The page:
7 Top Home-Buying Mistakes People Often Make
Insanely low mortgage interest rates—and the knowledge that they’ll eventually go up again—make a lot of people feel like it’s time to buy a house right now. And maybe it is . . . if you go about it the right way.
Buying a home is a major purchase (to put it mildly), and there are plenty of ways to trip up. But don’t worry —your primer to home-buying mistakes is right here.
Don’t . . . buy a house if you’re planning on moving again soon.
If you’re a renter, it can be frustrating to write that rent check every month and have no home equity to show for it at the end of the year. But if you aren’t certain that you’re going to stay put for a few years, it’s probably not the right time to buy—equity or no equity.
“Some people tend to buy a house knowing that they’re going to be relocating after a few years,” says LearnVest Planning Services certified financial planner Ellen Derrick. “Don’t buy property and automatically assume that you’ll be able to rent it out or sell it when you move.”
What to do: If you aren’t in an area with a strong rental market that would allow you to cover the mortgage on your home if you move elsewhere, then stick with a rental for now.
Don’t . . . bust your budget.
Shopping for houses can make you a little giddy. Look at this one! And this one! For a little bit more, you could get granite countertops, plus an office nook! You’re dealing with such large numbers when you’re browsing real estate that it might not seem like such a huge deal to stretch another $10,000 or $15,000 to get the home you really love.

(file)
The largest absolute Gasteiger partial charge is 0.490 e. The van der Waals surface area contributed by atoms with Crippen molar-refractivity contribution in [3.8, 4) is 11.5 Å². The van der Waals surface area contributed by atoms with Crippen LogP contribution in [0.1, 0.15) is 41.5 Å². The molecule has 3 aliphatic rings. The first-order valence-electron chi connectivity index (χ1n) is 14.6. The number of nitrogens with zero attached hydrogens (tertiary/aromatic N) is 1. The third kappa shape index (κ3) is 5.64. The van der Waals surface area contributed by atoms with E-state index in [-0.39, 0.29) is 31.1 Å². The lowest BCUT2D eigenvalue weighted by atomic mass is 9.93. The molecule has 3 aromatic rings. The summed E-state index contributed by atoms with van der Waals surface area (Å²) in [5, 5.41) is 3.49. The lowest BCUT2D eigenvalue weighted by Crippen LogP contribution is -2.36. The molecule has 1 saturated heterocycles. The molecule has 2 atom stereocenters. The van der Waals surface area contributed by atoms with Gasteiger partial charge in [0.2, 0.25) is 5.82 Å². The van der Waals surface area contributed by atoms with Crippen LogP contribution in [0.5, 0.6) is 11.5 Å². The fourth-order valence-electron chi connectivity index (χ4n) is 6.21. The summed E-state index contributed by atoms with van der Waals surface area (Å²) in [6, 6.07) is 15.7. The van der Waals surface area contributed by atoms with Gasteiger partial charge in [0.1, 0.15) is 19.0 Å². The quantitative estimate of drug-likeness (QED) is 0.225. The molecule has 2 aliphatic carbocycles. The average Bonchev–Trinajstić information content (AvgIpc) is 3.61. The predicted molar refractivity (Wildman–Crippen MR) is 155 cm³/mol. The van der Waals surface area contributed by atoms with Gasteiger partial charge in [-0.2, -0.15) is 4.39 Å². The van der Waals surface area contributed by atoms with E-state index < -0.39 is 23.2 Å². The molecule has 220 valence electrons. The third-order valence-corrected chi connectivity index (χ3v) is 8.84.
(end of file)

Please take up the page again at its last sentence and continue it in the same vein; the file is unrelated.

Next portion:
But that’s not a game you want to play. “People look at the top end of their affordable monthly payment, and they don’t really think about what happens if their income goes down or they have to change jobs,” says Derrick. (If you’re wondering what percent of your budget should go toward housing, check out the 50/20/30 Rule.)
What to do: Get preapproved for a mortgage. Not only will this prove that you’re serious to your realtor and to home sellers, but it will also give you an idea of your upper limit. “Remember that the lender is there to make you a loan, and the more money you borrow, the better it is for them,” Derrick says. “They want you to max out. I would take the pre-approval number and cut about 20% off.”
Read the rest of the article on LearnVest.com.